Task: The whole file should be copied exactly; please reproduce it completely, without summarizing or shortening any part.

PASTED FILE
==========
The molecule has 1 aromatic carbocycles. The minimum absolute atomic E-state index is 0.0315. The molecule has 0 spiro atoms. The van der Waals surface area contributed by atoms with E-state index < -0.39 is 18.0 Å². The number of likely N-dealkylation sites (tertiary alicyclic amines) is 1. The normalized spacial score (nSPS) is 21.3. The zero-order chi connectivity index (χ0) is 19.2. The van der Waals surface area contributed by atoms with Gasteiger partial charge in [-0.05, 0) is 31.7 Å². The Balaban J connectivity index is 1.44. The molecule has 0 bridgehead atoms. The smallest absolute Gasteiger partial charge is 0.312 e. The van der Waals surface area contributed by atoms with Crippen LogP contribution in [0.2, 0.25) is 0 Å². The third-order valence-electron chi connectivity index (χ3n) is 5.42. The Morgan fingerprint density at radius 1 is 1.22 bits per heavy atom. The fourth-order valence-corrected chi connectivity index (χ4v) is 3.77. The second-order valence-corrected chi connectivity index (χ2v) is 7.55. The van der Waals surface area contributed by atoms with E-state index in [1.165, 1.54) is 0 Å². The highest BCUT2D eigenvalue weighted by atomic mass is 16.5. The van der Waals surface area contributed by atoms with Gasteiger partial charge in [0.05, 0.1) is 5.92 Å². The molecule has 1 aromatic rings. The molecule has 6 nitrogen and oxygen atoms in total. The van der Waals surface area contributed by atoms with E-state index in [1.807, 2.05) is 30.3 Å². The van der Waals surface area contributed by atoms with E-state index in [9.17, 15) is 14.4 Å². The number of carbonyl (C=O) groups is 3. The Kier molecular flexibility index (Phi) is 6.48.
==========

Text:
The molecule has 1 aromatic carbocycles. The minimum absolute atomic E-state index is 0.0315. The molecule has 0 spiro atoms. The van der Waals surface area contributed by atoms with E-state index < -0.39 is 18.0 Å². The number of likely N-dealkylation sites (tertiary alicyclic amines) is 1. The normalized spacial score (nSPS) is 21.3. The zero-order chi connectivity index (χ0) is 19.2. The van der Waals surface area contributed by atoms with Gasteiger partial charge in [-0.05, 0) is 31.7 Å². The Balaban J connectivity index is 1.44. The molecule has 0 bridgehead atoms. The smallest absolute Gasteiger partial charge is 0.312 e. The van der Waals surface area contributed by atoms with Crippen LogP contribution in [0.2, 0.25) is 0 Å². The third-order valence-electron chi connectivity index (χ3n) is 5.42. The Morgan fingerprint density at radius 1 is 1.22 bits per heavy atom. The fourth-order valence-corrected chi connectivity index (χ4v) is 3.77. The second-order valence-corrected chi connectivity index (χ2v) is 7.55. The van der Waals surface area contributed by atoms with E-state index in [1.165, 1.54) is 0 Å². The highest BCUT2D eigenvalue weighted by atomic mass is 16.5. The van der Waals surface area contributed by atoms with Gasteiger partial charge in [0.05, 0.1) is 5.92 Å². The molecule has 1 aromatic rings. The molecule has 6 nitrogen and oxygen atoms in total. The van der Waals surface area contributed by atoms with E-state index in [1.807, 2.05) is 30.3 Å². The van der Waals surface area contributed by atoms with E-state index in [9.17, 15) is 14.4 Å². The number of carbonyl (C=O) groups is 3. The Kier molecular flexibility index (Phi) is 6.48.